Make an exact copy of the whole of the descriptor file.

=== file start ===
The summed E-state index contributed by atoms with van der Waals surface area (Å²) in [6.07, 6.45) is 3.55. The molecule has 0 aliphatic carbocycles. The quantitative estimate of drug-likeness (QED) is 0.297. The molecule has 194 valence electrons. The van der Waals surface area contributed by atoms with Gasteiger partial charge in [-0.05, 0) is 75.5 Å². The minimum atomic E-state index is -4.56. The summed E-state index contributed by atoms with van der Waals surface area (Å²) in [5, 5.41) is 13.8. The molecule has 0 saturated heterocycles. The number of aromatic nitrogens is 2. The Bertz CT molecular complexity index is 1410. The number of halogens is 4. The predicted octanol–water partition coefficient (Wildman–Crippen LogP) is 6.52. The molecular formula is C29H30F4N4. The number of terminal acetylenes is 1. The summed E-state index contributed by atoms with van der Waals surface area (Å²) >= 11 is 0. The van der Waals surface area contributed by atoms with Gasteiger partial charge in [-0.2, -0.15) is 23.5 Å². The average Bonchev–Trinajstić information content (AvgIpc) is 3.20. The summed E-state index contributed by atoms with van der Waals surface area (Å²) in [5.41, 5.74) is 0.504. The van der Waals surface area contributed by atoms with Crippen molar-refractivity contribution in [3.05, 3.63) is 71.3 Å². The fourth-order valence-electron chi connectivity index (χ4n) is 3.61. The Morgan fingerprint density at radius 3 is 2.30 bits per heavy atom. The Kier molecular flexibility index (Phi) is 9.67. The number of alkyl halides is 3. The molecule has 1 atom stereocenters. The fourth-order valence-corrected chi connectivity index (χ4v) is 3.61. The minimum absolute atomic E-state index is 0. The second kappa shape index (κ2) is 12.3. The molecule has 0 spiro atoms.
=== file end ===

The summed E-state index contributed by atoms with van der Waals surface area (Å²) in [6.07, 6.45) is 3.55. The molecule has 0 aliphatic carbocycles. The quantitative estimate of drug-likeness (QED) is 0.297. The molecule has 194 valence electrons. The van der Waals surface area contributed by atoms with Gasteiger partial charge in [-0.05, 0) is 75.5 Å². The minimum atomic E-state index is -4.56. The summed E-state index contributed by atoms with van der Waals surface area (Å²) in [5, 5.41) is 13.8. The molecule has 0 saturated heterocycles. The number of aromatic nitrogens is 2. The Bertz CT molecular complexity index is 1410. The number of halogens is 4. The predicted octanol–water partition coefficient (Wildman–Crippen LogP) is 6.52. The molecular formula is C29H30F4N4. The number of terminal acetylenes is 1. The summed E-state index contributed by atoms with van der Waals surface area (Å²) >= 11 is 0. The van der Waals surface area contributed by atoms with Gasteiger partial charge in [-0.2, -0.15) is 23.5 Å². The average Bonchev–Trinajstić information content (AvgIpc) is 3.20. The summed E-state index contributed by atoms with van der Waals surface area (Å²) in [5.41, 5.74) is 0.504. The van der Waals surface area contributed by atoms with Crippen molar-refractivity contribution in [3.05, 3.63) is 71.3 Å². The fourth-order valence-electron chi connectivity index (χ4n) is 3.61. The Morgan fingerprint density at radius 3 is 2.30 bits per heavy atom. The Kier molecular flexibility index (Phi) is 9.67. The number of alkyl halides is 3. The molecule has 1 atom stereocenters. The fourth-order valence-corrected chi connectivity index (χ4v) is 3.61. The minimum absolute atomic E-state index is 0. The second kappa shape index (κ2) is 12.3. The molecule has 0 spiro atoms.